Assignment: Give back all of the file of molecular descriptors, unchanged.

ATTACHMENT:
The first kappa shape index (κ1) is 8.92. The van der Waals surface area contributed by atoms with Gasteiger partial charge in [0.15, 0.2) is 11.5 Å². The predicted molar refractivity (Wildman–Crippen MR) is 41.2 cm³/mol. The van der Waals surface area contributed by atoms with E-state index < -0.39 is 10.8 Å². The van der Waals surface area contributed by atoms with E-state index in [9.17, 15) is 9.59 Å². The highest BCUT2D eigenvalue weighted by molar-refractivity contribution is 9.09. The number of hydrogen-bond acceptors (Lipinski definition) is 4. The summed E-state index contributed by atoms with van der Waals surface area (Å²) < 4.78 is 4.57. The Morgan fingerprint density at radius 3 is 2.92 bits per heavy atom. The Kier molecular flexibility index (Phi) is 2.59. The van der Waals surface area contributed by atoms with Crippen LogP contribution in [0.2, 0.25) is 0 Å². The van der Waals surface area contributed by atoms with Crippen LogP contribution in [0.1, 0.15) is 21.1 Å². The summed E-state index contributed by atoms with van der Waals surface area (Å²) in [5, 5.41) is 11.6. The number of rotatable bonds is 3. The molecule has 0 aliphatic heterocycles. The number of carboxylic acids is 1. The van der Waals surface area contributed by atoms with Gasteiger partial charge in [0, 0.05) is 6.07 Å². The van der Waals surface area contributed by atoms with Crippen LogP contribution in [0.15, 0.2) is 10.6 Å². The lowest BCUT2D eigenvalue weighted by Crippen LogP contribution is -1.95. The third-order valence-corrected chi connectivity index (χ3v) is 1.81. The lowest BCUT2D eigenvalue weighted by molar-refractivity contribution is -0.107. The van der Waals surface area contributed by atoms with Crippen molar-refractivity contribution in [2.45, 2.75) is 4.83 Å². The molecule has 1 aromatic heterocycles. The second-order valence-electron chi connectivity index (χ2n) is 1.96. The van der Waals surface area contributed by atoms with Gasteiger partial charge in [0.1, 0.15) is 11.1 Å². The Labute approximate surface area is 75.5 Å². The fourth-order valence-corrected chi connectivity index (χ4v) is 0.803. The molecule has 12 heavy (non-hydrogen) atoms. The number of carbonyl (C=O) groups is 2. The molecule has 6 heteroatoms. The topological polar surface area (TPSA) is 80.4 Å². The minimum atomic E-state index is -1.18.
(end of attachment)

The first kappa shape index (κ1) is 8.92. The van der Waals surface area contributed by atoms with Gasteiger partial charge in [0.15, 0.2) is 11.5 Å². The predicted molar refractivity (Wildman–Crippen MR) is 41.2 cm³/mol. The van der Waals surface area contributed by atoms with E-state index < -0.39 is 10.8 Å². The van der Waals surface area contributed by atoms with E-state index in [9.17, 15) is 9.59 Å². The highest BCUT2D eigenvalue weighted by molar-refractivity contribution is 9.09. The number of hydrogen-bond acceptors (Lipinski definition) is 4. The summed E-state index contributed by atoms with van der Waals surface area (Å²) < 4.78 is 4.57. The Morgan fingerprint density at radius 3 is 2.92 bits per heavy atom. The Kier molecular flexibility index (Phi) is 2.59. The van der Waals surface area contributed by atoms with Crippen LogP contribution in [0.2, 0.25) is 0 Å². The van der Waals surface area contributed by atoms with Crippen LogP contribution in [0.1, 0.15) is 21.1 Å². The summed E-state index contributed by atoms with van der Waals surface area (Å²) in [5, 5.41) is 11.6. The number of rotatable bonds is 3. The molecule has 0 aliphatic heterocycles. The number of carboxylic acids is 1. The van der Waals surface area contributed by atoms with Gasteiger partial charge in [0, 0.05) is 6.07 Å². The van der Waals surface area contributed by atoms with Crippen LogP contribution in [0.15, 0.2) is 10.6 Å². The lowest BCUT2D eigenvalue weighted by Crippen LogP contribution is -1.95. The third-order valence-corrected chi connectivity index (χ3v) is 1.81. The lowest BCUT2D eigenvalue weighted by molar-refractivity contribution is -0.107. The van der Waals surface area contributed by atoms with Crippen molar-refractivity contribution in [2.45, 2.75) is 4.83 Å². The molecule has 1 aromatic heterocycles. The second-order valence-electron chi connectivity index (χ2n) is 1.96. The van der Waals surface area contributed by atoms with Gasteiger partial charge in [0.1, 0.15) is 11.1 Å². The Labute approximate surface area is 75.5 Å². The fourth-order valence-corrected chi connectivity index (χ4v) is 0.803. The molecule has 12 heavy (non-hydrogen) atoms. The number of carbonyl (C=O) groups is 2. The molecule has 6 heteroatoms. The topological polar surface area (TPSA) is 80.4 Å². The minimum atomic E-state index is -1.18.